Plush Ensemble: Enescu - String Octet in C
Remus Azoitei and the Plush Ensemble explore the scale and ambition of an epic early work by the Romanian composer George Enescu.
Download includes HD Video & Audio files, and 24 bit audio
Filming took place on 4 July 2008 in the Church of St Jude, Golders Green, London – Sir Edwin Lutyens's first and best ecclesiastical building and the parish church of the Hampstead Garden Suburb model community, founded in 1907 by Henrietta Barnett. A magnificent Edwardian period piece, the building's superb acoustic has inspired a strong musical tradition, and it is in regular use for recordings and concerts.
George Enescu (1881-1955) – String Octet in C major, Op.7
1. Très modéré
2. Très fougueux
4. Movt de valse bien rhythmée
HD Video and Audio – 39 minutes
Lighting Cameraman – Bjorn Ventris
Cameramen – Julian Eborn and Tom Maine
Audio recorded and mastered by Eric James for URM Audio Ltd
Video editing – Emily West
Producer – Adrian Brendel
Assistant Producer – Matthew Jolly
Founded by cellist Adrian Brendel, this flexible collective of international musicians is committed to performing new programmes at the highest level, contrasting chamber music works with the most interesting music of the avant-garde. Previous programmes include Beethoven and Schubert quartets paired with modern works by Ligeti, Birtwistle and Kurtag.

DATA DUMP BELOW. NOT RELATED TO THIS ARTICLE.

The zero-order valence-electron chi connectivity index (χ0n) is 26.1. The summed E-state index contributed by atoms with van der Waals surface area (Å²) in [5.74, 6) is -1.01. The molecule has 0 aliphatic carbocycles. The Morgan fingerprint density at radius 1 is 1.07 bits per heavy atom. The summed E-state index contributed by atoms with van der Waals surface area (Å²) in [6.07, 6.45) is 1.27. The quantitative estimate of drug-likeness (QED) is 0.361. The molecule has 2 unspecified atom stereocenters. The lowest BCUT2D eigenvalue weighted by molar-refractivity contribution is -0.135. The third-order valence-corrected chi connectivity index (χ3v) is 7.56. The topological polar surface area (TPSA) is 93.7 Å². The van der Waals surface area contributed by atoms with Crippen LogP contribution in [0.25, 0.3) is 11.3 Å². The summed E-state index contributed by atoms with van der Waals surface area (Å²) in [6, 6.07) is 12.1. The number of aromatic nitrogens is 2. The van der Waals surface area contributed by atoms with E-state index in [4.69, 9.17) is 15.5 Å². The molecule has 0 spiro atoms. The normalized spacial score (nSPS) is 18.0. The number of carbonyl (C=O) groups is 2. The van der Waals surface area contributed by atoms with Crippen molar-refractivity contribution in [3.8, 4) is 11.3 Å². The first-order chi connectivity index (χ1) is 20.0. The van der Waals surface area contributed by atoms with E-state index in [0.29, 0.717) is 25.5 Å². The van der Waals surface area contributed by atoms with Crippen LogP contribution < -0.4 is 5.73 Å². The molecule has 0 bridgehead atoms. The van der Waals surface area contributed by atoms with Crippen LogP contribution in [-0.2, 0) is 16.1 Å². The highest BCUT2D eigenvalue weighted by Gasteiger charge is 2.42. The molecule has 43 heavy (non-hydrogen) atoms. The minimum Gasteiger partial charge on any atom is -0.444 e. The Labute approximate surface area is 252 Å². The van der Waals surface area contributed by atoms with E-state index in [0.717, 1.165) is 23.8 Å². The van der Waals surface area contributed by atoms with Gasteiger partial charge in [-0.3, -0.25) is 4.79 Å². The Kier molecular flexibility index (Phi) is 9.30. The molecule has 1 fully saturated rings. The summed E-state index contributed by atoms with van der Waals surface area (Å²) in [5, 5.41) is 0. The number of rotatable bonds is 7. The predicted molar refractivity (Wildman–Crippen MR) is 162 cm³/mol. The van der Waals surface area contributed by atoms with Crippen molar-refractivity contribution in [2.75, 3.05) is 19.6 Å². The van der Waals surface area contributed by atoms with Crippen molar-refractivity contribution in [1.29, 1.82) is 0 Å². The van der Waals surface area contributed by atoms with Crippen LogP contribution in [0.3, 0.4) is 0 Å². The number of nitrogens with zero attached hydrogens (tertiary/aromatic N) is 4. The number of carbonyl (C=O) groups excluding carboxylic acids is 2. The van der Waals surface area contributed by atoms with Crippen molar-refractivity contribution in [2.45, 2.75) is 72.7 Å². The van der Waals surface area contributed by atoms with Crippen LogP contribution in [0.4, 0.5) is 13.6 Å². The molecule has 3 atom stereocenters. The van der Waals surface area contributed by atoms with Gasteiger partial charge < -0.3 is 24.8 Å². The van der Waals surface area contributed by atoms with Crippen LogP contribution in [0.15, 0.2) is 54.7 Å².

Remus Azoitei, violin
The Romanian-born violinist has achieved international acclaim since his concerto debut at the age of eight. Hailed as "an uninhibited virtuoso, with soul and fabulous technique" by The Strad, he has performed in Europe, North America, Japan and New Zealand. His CD release of the entire violin repertoire by George Enescu, a world premiere project, has received international acclaim.
Ruth Rogers, violin
As a soloist and chamber musician Ruth Rogers has performed at the Wigmore Hall, Purcell Room, Royal Albert Hall and, between 2006 and 2008, in refugee camps on the Thai-Burma border. Current projects include the launch of the Aquinas Piano Trio and concerts with the Iuventus Quartet at various festivals and music clubs. Ruth has just been appointed as co-leader of the Bournemouth Symphony Orchestra.
Corinne Chapelle, violin
Born in the United States to French parents, Corinne trained with Yehudi Menuhin before entering the Juilliard School of Music to pursue her musical studies with Pinchas Zukerman. Corinne has appeared as a soloist and chamber musician throughout Europe, Asia and the United States. Chosen to represent the United States as an International Ambassador of Music, Corinne toured Europe, Asia and the United States, performing the Chinese premiere of Samuel Barber’s Concerto for Violin with the Shanghai Philharmonic.
Simon Blendis, violin